Eschatology and Social Ethics: The Limits of Typology
Both Ford’s and Wolfson’s papers raise, albeit in somewhat different ways, a similar set of concerns. First there is the matter of two distinct communities and traditions which have no choice but to draw from a common well of source material. George Bernard Shaw once said that the English and the Americans are the only two peoples separated by a common language. Could we not say that Jews and Christians are the only two peoples separated by a common set of canonical texts (texts that are the critical catalysts for their respective traditions)? We thus find ourselves entangled in a most peculiar triadic logic that consists of shared signs, contested signifieds and disassociated selves, a legacy from our forebears from which no amount of good will alone can extricate us. The vague semiotic relations that have both united and separated Jews and Christians over the centuries exemplify what Gillian Rose calls the “broken middle,” and ironically they will continue for the time being to make true dialogue between us more rather than less difficult. This fact does not excuse us from engaging in dialogue; indeed, it makes the need for it imperative.
The difficulty is rendered with brilliant clarity by Wolfson’s paper. How are we, as disparate members of the Society for Scriptural Reasoning, to judge the validity of Kemper’s christocentric readings of the Jewish rabbinic and mystical texts without perpetuating (even unwittingly) the prejudices and polemics of the past? The problem is particularly acute because Kemper did not work in the rarefied realm of metaphysical concepts and categories (as Ibn-Sina, Maimonides and Aquinas did), but in the poetic world of metaphor and figure that forms the imaginative warp and woof not only of the mystical traditions but of the Bible itself. Kemper’s kabbalistic methods of interpretation not only provide a test case for such questions, but his own life can be read as an allegory for the problems and possibilities of the Society. In this regard note the way Wolfson refers to Kemper’s “appropriation” of Judaism and its kabbalistic and rabbinic sources, as well as to his “split consciousness.” I suspect that Kemper would not have been too happy with either of those characterizations, preferring instead to talk of his “reclamation” of Jewish sources and of the (dialectical?) realization of his self-understanding. Which description, in our context, is preferable?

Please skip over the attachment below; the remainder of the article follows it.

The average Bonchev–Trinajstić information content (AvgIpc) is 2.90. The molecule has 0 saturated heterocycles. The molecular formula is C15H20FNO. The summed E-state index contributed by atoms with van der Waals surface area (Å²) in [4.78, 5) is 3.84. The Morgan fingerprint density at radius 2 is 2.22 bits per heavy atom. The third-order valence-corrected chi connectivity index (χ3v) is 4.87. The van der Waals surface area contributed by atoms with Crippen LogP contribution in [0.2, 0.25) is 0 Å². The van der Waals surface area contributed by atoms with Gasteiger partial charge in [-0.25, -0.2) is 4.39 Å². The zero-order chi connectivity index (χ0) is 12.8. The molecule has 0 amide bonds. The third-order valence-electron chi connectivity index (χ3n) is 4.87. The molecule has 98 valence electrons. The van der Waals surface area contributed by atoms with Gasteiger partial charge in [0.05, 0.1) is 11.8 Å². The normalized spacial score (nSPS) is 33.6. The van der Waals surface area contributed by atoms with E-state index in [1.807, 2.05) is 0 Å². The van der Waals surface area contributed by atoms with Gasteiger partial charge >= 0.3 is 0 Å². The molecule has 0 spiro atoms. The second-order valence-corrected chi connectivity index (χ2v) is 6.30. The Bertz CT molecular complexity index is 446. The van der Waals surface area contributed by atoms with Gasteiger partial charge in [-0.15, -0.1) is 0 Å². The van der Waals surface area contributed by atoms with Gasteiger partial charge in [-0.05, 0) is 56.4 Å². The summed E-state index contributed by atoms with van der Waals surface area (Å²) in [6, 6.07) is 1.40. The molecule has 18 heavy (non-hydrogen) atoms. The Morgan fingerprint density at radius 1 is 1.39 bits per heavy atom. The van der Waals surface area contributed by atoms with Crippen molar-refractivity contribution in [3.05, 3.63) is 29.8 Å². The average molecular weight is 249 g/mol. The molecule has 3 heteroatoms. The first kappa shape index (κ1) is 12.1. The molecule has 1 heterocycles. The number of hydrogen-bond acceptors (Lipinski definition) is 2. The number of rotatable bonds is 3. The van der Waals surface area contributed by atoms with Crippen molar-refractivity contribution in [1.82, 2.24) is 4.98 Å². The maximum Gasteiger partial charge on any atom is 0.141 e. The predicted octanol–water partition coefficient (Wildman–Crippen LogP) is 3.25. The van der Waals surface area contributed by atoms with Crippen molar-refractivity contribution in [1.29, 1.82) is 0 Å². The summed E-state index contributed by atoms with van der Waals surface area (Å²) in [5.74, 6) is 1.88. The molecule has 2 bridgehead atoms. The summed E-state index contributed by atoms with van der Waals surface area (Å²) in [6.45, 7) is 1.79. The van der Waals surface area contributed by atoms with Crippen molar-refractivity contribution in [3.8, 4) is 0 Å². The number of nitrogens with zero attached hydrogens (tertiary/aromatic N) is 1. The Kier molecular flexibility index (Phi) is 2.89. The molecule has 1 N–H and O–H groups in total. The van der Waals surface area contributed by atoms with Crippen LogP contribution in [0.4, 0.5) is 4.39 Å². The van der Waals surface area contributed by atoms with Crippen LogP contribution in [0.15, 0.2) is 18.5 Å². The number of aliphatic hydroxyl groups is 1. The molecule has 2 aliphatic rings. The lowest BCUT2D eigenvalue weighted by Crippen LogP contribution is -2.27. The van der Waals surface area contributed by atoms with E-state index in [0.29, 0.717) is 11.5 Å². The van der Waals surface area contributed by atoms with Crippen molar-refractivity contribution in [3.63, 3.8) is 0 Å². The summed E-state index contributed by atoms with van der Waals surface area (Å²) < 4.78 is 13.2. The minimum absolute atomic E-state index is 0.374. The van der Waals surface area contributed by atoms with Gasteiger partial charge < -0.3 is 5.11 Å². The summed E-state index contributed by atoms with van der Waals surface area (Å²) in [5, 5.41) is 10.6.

Another way to put the issues raised by these papers is to ask how should we deal with the difficult negotiations between the universal or general and the particular or singular. This is of course the burden of Ford’s paper, but it also crops up implicitly in Wolfson’s paper. Ford passes along a typological proposal by George Lindbeck that treats “the church and Israel as types of ‘the people of God in fellowship with God at the end of time,’” presumably by defining the eschatological community as the archetype (what are we to make of the implicit Platonic framework of this proposal?). While in many ways an intriguing proposal, and certainly preferable to the triumphalist eschatology and supercessionism of Christendom past, it is not without its problems. First, there is the question of whether this is an appropriate use of figural imagery, particularly when both “church” and “Israel” are at present ambiguous terms sociologically. Even within the book of Ephesians the two are neither contrastive nor coterminous, thus making either a supercessionist or a typological interpretation problematic. Moreover, it would seem that treating them as eschatological types does not avoid categorizing them as species within a common genus, which invariably has the effect of foreclosing on the specific moral and ontological claims of both communities.